Analog
Film is an analog medium in which the camera creates an image by recording through a camera lens the original light given off by the the subject and stores this image on a roll of negative film stock. Opposite of digital.
Processing
The second stage of creating motion pictures in which a laboratory technician washes exposed film (which contains a negative image) with processing chemicals. Processing is preceded by shooting and followed by projecting.
Projecting
The third stage of creating motion pictures, in which edited film is run through a projector, which shoots through the film a beam of light intense enough to project a large image on the movie-theater screen. Projecting is preceded by shooting and processing.
Exposure
Also known as film stock speed or exposure index. The rate at which film must move through the camera to correctly capture an image; very fast film requires little light to capture and fix the image; very slow film requires a lot of light.
Resolution
The capacity of the camera lens, film stock, and processing to provide fine detail in an image.
Pixels
Short for “picture elements,” these are the small dots that make up the image on a video screen. The dots (denoted by the binary numbers 0 and 1) are meaningless in themselves; but when they are arranged in order, like the pieces in a jigsaw puzzle, they form a picture.
Preproduction
The initial, planning-andpreparation stage of the production process. Preproduction is followed by production and postproduction.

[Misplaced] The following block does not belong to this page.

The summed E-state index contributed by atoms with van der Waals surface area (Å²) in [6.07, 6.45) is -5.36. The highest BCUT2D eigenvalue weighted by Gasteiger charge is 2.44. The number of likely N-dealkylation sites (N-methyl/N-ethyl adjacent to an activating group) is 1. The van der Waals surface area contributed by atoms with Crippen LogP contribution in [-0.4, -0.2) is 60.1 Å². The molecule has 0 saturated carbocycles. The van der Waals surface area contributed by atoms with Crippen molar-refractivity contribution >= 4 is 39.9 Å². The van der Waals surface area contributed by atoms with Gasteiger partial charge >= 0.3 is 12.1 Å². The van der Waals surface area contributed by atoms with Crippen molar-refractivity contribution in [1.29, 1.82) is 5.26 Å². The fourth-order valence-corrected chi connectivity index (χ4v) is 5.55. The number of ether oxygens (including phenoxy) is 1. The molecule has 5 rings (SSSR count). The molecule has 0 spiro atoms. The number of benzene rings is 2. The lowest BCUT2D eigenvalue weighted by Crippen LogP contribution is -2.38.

Production
The second stage of the production process, the actual shooting. Production is preceded by preproduction and followed by postproduction.
Postproduction
The third stage of the production process, consisting of editing, preparing the final print, and bringing the film to the public (marketing and distribution). Postproduction is preceded by preproduction and production.
Producer
The person who guides the entire process of making the movie from its initial planning to its release and is chiefly responsible for the organizational and financial aspects of the production, from arranging the financing to deciding how the money is spent.
Director
The person who (a) determines and realizes on the screen an artistic vision of the screenplay; (b) casts the actors and directs their performances; (c) works closely with the production design in creating the look of the film, including the choice of locations; (d) oversees the work of the cinematographer and other key production personnel; and, (e) in most cases, supervises all postproduction activity, especially the editing.